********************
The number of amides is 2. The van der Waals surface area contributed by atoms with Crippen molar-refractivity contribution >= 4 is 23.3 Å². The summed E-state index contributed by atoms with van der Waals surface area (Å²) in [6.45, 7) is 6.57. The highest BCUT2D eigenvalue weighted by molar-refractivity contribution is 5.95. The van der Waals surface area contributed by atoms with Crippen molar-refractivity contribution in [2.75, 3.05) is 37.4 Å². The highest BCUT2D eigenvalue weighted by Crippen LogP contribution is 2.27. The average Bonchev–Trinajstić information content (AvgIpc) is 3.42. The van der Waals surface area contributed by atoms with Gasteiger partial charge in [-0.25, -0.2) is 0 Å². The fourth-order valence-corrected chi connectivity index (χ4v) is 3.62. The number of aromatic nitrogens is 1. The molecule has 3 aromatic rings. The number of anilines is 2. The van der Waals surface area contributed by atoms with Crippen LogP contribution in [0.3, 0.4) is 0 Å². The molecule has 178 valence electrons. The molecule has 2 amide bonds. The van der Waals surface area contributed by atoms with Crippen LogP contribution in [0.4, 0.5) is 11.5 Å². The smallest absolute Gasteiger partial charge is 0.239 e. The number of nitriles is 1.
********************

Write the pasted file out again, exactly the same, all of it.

The number of amides is 2. The van der Waals surface area contributed by atoms with Crippen molar-refractivity contribution >= 4 is 23.3 Å². The summed E-state index contributed by atoms with van der Waals surface area (Å²) in [6.45, 7) is 6.57. The highest BCUT2D eigenvalue weighted by molar-refractivity contribution is 5.95. The van der Waals surface area contributed by atoms with Crippen molar-refractivity contribution in [2.75, 3.05) is 37.4 Å². The highest BCUT2D eigenvalue weighted by Crippen LogP contribution is 2.27. The average Bonchev–Trinajstić information content (AvgIpc) is 3.42. The van der Waals surface area contributed by atoms with Gasteiger partial charge in [-0.25, -0.2) is 0 Å². The fourth-order valence-corrected chi connectivity index (χ4v) is 3.62. The number of aromatic nitrogens is 1. The molecule has 3 aromatic rings. The number of anilines is 2. The van der Waals surface area contributed by atoms with Crippen LogP contribution in [0.3, 0.4) is 0 Å². The molecule has 178 valence electrons. The molecule has 2 amide bonds. The van der Waals surface area contributed by atoms with Crippen LogP contribution in [0.4, 0.5) is 11.5 Å². The smallest absolute Gasteiger partial charge is 0.239 e. The number of nitriles is 1.